The Travelling Library / BINDbox is an ephemeral library of photobooks selected for their relevance to the festival’s theme: ‘domesticities’. Curated by BIND, this exhibition showcases an eclectic mix of publications from different places and eras, with an installation acknowledging the physicality of the ‘book-objects’ as much as the spirit of the house they will temporarily inhabit.
A Home In the World
If the world is a stage where we have our roles to play, our homes are perhaps the backstage. When we’ve had yet another day of acting in the same play and life begins to feel mindless or predictable, most of us know we can return home. Home is where someone or something is often waiting for us in the wings to tell us we put on a great show, even if no one applauded. This could be a souvenir from a foreign trip that reminds us that we are adventurous and free, or photographs that tell us we are the protagonists of some shows.
And so we begin to create our homes with objects and people that narrate a coherent story of who we are and with reminders of who we want to be. While our homes provide a space for us to retreat, motivate and define ourselves they also serve as spaces to display this version of ourselves.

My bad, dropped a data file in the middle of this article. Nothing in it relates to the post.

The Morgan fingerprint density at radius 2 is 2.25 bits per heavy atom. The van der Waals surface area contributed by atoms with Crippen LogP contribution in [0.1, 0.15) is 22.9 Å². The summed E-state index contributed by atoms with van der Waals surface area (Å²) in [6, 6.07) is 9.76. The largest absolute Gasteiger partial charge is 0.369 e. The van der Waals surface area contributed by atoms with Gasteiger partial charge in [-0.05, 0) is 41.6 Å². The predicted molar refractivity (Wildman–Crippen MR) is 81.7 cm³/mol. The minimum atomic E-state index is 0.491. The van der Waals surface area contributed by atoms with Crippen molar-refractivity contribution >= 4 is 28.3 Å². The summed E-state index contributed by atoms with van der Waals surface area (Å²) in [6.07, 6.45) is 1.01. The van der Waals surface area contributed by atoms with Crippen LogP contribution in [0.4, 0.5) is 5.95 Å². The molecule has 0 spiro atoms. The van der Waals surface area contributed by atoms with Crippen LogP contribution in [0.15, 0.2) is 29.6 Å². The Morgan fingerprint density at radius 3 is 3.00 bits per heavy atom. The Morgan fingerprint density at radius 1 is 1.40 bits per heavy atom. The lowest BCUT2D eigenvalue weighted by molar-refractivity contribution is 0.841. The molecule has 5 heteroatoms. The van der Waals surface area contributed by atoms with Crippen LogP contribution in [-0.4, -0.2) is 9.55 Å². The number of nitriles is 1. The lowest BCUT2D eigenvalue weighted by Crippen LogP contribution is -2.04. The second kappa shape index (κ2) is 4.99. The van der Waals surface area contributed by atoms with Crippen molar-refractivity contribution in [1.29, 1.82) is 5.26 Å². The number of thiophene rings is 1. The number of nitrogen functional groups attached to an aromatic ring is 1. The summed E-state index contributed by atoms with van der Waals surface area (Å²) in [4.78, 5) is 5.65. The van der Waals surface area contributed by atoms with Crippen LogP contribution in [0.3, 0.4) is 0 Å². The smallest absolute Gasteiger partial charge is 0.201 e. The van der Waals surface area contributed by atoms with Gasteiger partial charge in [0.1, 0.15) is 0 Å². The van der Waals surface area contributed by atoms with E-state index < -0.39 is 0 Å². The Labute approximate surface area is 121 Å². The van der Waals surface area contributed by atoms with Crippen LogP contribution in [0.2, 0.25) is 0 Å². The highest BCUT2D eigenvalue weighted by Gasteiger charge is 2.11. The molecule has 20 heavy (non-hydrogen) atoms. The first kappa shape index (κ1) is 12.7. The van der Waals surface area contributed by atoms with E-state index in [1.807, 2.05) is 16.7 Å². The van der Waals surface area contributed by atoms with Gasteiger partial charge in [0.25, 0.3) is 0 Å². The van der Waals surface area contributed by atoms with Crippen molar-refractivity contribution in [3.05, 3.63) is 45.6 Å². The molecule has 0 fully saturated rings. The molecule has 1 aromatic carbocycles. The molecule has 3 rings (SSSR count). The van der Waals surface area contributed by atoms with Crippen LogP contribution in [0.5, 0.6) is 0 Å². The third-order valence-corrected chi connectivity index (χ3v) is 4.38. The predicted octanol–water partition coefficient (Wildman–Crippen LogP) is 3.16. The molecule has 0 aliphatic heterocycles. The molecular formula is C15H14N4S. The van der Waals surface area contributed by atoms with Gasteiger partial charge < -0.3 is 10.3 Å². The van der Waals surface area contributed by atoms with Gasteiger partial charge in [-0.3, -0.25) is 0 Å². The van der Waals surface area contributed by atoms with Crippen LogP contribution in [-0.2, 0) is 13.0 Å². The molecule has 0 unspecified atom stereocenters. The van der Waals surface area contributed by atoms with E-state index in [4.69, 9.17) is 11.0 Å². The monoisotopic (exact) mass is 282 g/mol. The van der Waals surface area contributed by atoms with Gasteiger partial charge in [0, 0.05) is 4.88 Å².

The architecture of our homes often echo these two perspectives – with some areas out of reach from visitors eyes and some where we put on our performance. For some of us home is a carefully constructed material space, for some it could be a community that gives us a sense of belonging, for some it could be a quiet library to to get lost in and for some others home can simply be within them.
For the writer Jeanette Winterson home is the rug she has carried with her since she had to leave hers at sixteen. She suggests the best way to make any place home is to “invest ordinary objects with talismanic power”, something she refers to as ‘private magic’. And so this rug, reminiscent of the “flying carpet” she had as a child, reminded her that she was free and that, in spite of having to move from one temporary house to another and not having very much, she had everything she needed.
In this exhibition we journey through living rooms that offer their inhabitants a chance to be themselves without the fear of the suppressive powers outside. Here in a small town, a photographer opens up his decaying archive to an anthropologist and through their conversations we get a chance to understand the role of photography in recording the mindset and representing and specific aspirations of the people who employed his services. There, we have the unusual opportunity to be introduced to the daily lives of a fraction of the people who lived unashamed lives against the backdrop of a society that stigmatised them when they were most vulnerable.
Text by Andrea Fernandes // www.bindcollective.in